RAM remains to be one of the most expensive components in computing lately, even though it shouldn’t be. (We have some alleged price fixing on the part of the world’s largest memory manufacturers to thank for that.) We’re going to have to stick with an 8GB limit for our RAM, but that doesn’t mean we can’t get something nice. I’ve selected the Patriot VIPER Elite line for our build. Our selection of Viper Elite comes in the form of two 4GB DDR4 DIMMs, running at a speed of 2400MHz. The CAS timing is relatively quick at just CL15 and to top it all off, we get a bold (but not gaudy) silver and red (or blue, depending on your choice) heat spreader. Not bad, considering.
Don’t forget to select the proper speed in your motherboard’s BIOS when you boot up for the first time.
Components #4 and #5 – Storage
At $700, we’re finally going to be able to get some serious speed in our build. The addition of an SSD (Or Solid-State-Drive) is going to dramatically decrease our boot-up times and loading times for certain applications and games. The only drawback of SSD’s is their low capacity and high price. Don’t worry though, we’ve found the right balance between the two. However, we’re going to quickly talk about some more traditional storage first.
Because of the limited size of more affordable SSD’s, we’re going to need an auxiliary hard disk drive. (Also known as an HDD or “Spinning Disk” Drive.) These “spinning disk” drives have the advantage of being a tried-and-true technology, and their age means savings for us. Hard disk drive prices continue to fall, and I can’t think of a better example for this phenomenon than the Seagate BarraCuda 1TB 2.5” drive.
That’s right, the BarraCuda is back for more. You can check it out in my $500 PC Build Guide where I mentioned that it was $46. Well, in just a few short days the price has again fallen to $41.99. This deal just keeps getting better and better. With a 2.5” form factor, it’s a compact drive for a compact price.
With a frankly ridiculous 128MB of cache and a technology Seagate calls “Multi-Tier Caching Technology,” which applies a layer of NAND flash into the mix, the BarraCuda 1TB makes up for its average 5400RPM spindle speed with a unique application of new technology. Ordinarily, I’m okay with using a 5400RPM drive as a secondary storage option, since we don’t need the extra speed in that application. In this case, we’re getting something of a “hot-rodded” storage drive, which is more than okay with me. After all, who could argue against faster speeds?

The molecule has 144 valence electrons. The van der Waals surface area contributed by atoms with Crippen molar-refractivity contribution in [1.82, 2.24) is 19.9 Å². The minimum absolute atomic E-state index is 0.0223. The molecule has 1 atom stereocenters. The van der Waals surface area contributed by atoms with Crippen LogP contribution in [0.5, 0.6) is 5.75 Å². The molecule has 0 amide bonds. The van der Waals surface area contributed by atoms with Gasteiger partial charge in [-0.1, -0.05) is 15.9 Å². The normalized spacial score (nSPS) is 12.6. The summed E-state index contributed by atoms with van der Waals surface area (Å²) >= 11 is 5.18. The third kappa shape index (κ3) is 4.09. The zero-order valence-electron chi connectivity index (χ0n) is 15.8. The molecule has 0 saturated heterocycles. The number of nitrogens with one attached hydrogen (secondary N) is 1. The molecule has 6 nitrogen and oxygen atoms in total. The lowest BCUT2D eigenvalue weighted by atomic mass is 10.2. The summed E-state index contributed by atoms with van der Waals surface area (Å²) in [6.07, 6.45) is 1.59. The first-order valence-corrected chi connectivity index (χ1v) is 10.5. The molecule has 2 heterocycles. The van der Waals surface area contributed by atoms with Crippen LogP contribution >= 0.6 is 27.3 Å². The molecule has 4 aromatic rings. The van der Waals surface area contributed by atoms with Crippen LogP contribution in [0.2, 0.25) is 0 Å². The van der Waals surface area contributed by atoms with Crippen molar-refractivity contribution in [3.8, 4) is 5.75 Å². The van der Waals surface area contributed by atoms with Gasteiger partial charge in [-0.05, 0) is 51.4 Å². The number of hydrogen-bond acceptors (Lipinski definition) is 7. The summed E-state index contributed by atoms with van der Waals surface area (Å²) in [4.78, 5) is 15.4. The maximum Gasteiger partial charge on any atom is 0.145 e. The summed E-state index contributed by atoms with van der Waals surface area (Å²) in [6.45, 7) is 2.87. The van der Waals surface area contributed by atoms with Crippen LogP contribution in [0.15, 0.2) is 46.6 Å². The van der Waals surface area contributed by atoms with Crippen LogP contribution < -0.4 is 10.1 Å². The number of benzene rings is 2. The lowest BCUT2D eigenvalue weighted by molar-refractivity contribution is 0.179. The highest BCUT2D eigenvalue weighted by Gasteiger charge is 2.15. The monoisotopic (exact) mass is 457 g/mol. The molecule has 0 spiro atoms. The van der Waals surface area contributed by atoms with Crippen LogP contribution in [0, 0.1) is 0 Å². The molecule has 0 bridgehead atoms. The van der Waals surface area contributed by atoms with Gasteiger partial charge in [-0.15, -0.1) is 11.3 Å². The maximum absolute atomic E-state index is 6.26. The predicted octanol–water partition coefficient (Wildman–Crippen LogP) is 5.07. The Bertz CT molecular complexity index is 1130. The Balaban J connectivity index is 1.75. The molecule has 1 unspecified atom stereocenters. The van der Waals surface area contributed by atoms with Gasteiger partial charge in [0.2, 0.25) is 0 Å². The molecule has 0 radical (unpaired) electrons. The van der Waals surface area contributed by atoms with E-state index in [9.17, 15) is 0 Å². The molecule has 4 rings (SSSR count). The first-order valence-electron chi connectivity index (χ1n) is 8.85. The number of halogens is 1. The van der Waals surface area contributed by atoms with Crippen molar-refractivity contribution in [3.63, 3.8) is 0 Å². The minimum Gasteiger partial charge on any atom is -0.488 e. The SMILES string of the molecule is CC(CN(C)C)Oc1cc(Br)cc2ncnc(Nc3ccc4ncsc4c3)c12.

Just in case you go too fast, Seagate has your back with a 2 year limited warranty.
Now onto the fun part, the SSD. Due to their high price-per-gig, high-capacity SSDs are not a good idea for this build. Instead, we’re going to use a smaller, more affordable, 120GB SATA III SSD from Patriot.
The Patriot Burst 120GB is an affordable package at just $32.49, (with a 240GB version as well for another $20) but don’t let its affordability fool you. The Patriot Burst is packing sequential read and write times of 560MB/s and 540MB/s, respectively, which places it firmly in the competition among rival manufacturers like Samsung and Corsair. The 2.5” size means we’re going to have plenty of space to share with our secondary drive.
Adding this SSD is going to take our OS boot times from minutes to seconds, just remember to set up your documents, pictures, movies, and music folders, so they are routed to your secondary drive. 120GB is going to fill up very quickly, so I recommend only putting your OS and a few select programs on this drive.
At around $30 - $40 (in 2018), the Silicon Power 120GB S55 is a good second-choice for builders who can’t get their hands on the Patriot Burst for whatever reason. Just as long as they don’t mind going a dollar or two over budget.
That extra dollar and a half buys Silicon Power’s ECC (Or Error Checking And Correction) technology, as well as a 3-year warranty when you register the drive on Silicon Power’s website.
Component #6 – The Case
We’ve got some hard-hitting hardware in this build, so we want a case that reflects that, and has the durability to stand up to any forces that would threaten the precious components inside. That’s why we’re going with the DeepCool Tesseract ATX Mid Tower for this build. Before we get in to the specifics, a quick note about the price: The White version, or “Tesseract WH” seems to be the cheapest right now at $29.99, with other colors hanging around the $40 range. If the white version is not available in your location, check out the honorable mentions in this section.